Little Nightmares II is the highly anticipated sequel to 2017’s Little Nightmares by Swedish developer Tarsier Studios, published by Bandai Namco Entertainment. You take control of Mono, a mysterious child wearing a paper bag for a hat. Soon they meet up with the protagonist of the first game, Six, another child, wearing a yellow raincoat. Together you journey across this strange world, evading enormous and terrifying adults and solving puzzles to progress. I played the Nintendo Switch Version, but it is also available on Steam, Google Stadia, Playstation 4, and Xbox One. (versions for PlayStation 5 and Xbox Series X/S are to be released at a later date).
While the first Little Nightmares takes place entirely on a giant cruise ship, the sequel is more open, starting in the woods and traveling to a seemingly abandoned city. The variety of environments is great, and the length of each area never felt too long or too short. The general color palette is soft blues and browns, with splashes of bright highlights here and there and it works very well to set the mood.
The controls are the same as the first game: jumping, climbing, and grabbing objects. A new mechanic is using a weapon in several sections of the game, a long stick or pipe in a slow overhead swing. Mono is a child, after all, so they are not the most fearsome warrior. I don’t generally mind when games do this since combat usually isn’t the main focus and isn’t overused.
With Six acting as a follower NPC, the two of you work together to complete tasks. Six’s AI works well and she places herself where she needs to be—under a ledge to give you a hand up, carrying objects so you can keep your hands free, and hiding when enemies appear. It’s not an escort mission and you never have to worry about Six falling behind or getting in the way and it’s greatly appreciated.
While Mono starts the game with a paper bag hat (and a Mokujin Mask if you pre-ordered, a reference to the character from Tekken), you can collect new hats throughout the game. These are all purely cosmetic and optional but I always appreciate when games have things like this. Of course, I put on each new hat as I come across it! I want to look cool! I know for sure I missed some along the way and that gives me a reason to replay it while enjoying the beautiful and haunting scenery more.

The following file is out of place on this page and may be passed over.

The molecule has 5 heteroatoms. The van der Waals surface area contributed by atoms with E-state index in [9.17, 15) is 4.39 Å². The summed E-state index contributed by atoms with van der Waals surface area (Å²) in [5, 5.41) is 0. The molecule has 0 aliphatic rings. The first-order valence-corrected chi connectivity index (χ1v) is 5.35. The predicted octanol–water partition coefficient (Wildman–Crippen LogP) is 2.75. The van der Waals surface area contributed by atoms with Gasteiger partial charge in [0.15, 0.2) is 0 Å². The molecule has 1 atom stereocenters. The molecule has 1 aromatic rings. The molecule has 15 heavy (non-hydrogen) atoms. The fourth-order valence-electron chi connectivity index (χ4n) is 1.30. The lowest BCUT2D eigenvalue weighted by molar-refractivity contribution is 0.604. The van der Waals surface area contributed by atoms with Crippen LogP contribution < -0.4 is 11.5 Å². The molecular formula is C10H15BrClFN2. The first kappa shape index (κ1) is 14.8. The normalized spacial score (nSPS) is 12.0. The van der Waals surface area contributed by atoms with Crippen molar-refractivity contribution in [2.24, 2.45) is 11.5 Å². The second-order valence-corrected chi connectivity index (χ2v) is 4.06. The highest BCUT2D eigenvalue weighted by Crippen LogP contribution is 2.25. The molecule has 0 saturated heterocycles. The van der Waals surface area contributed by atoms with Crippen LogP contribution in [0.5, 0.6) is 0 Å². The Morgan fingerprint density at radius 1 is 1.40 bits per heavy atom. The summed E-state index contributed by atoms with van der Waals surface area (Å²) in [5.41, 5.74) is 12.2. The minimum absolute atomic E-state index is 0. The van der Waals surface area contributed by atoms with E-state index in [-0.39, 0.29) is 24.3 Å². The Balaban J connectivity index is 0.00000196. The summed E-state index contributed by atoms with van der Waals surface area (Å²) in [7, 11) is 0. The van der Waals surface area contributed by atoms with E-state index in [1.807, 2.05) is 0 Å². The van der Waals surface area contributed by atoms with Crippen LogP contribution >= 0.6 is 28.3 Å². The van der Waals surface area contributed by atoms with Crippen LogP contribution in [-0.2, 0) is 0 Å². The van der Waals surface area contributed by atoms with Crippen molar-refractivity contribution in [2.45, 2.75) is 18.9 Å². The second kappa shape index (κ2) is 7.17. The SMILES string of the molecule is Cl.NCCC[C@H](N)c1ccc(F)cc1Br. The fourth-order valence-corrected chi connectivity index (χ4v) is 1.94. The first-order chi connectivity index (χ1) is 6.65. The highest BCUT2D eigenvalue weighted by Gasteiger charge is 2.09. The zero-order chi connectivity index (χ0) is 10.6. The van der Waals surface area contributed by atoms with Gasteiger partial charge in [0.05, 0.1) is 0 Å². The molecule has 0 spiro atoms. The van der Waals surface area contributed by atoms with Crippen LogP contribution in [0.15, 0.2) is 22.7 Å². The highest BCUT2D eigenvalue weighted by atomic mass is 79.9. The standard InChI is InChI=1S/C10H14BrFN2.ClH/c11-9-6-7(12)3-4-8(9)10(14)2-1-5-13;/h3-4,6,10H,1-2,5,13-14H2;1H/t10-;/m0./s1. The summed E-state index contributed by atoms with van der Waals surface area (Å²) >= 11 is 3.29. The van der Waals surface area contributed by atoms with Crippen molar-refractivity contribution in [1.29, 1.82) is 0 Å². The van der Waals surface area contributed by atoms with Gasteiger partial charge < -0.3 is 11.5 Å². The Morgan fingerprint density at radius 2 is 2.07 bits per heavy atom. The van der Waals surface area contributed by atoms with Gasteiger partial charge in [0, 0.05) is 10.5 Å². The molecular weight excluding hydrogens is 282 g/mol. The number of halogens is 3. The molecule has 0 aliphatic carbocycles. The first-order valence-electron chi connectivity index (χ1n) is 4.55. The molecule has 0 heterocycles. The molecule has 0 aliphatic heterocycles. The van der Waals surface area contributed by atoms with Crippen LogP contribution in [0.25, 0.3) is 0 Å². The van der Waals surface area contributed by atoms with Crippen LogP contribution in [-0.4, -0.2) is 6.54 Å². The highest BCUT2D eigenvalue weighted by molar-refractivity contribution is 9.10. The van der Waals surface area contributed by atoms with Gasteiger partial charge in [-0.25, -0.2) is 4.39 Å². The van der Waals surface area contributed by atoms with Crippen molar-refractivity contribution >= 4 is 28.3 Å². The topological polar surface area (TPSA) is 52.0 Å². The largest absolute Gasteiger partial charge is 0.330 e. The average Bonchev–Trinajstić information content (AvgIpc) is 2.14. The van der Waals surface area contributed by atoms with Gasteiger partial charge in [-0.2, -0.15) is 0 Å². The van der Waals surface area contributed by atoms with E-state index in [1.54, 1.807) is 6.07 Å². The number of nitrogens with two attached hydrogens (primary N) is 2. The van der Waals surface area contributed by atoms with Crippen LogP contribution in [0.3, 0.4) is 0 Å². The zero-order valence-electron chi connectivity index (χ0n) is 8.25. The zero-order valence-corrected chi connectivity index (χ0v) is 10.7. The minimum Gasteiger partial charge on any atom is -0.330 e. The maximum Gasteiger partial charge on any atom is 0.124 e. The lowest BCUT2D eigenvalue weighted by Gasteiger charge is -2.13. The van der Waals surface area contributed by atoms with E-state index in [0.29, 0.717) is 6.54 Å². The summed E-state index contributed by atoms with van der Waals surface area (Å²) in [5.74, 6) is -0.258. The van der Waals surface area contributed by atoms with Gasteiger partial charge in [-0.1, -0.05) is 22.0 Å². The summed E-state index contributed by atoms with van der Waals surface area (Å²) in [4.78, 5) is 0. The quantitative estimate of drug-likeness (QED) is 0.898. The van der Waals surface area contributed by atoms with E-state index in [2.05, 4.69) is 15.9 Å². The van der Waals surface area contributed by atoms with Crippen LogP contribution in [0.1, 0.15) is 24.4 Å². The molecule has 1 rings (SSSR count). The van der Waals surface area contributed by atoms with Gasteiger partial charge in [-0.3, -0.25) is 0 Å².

One of my only complaints, when I played the first, was how much it took from the Studio Ghibli film Spirited Away. This is spoilers territory, but there are some scenes that directly reference and follow the plot of the film, with adults eating small children, and even chasing you frothing at the mouth. It’s tense and the people engorging on what can only be assumed to be other children is horrible, but not original.
The second, while still taking notes from various mythologies and tropes, feels far more original in concept. Highlights of the experience are what I like to call “spooky dioramas,” which are rooms featuring something totally freaky going on that make you pause. The Silent Hill series is the king of these. I admit I’m not scared often by these games, but I had a few moments where I just went “oh my god” because I knew something terrible was going to happen. Were these horrible giants going to rush at me? More often the case was no, but because there were a few times where it did happen, I was always on edge, expecting the worst. Subverting expectation is an overused phrase in horror, but when it’s done well, it’s amazing.
The game (same as the first) uses a series of checkpoints, so when you fail, or in my case, fall to your untimely death a bunch, you respawn basically right where you left off or very close to it. Loading only happens when you enter a new area and are very fast. I had a few hitches during chase scenes but nothing too over the top. Sometimes Mono’s coat would get stuck and flail around, as well.
The game really shines in a section of the game I’m going to spoil a little, the hospital. While a lot of horror uses the damaging trope of mental illness and asylums, Little Nightmares II takes it in a totally different and frightful direction. Medical prosthetics in various arrangements litter the hallways. Statues freeze when light is directed at them, but move blazing-fast with unnatural movement when in darkness. Running to a switch, I barely turned in time to cast my flashlight on one and felt my heart rate go up! I haven’t mentioned it thus far but music in the game is very limited, instead focusing on sound effects. A jittery noise off-screen will have you running for cover and dreading pointing your flashpoint to see what came behind you.
A full playthrough will take you about 6-8 hours which is fine by me for a game of this kind. The ending did drag a bit, but I know my timing is not the greatest so I know many people will beat it in less time. Also, for fans of the first game, it connects in a surprising way. I know this isn’t the end of this series and these characters, and I cannot wait to see what comes next.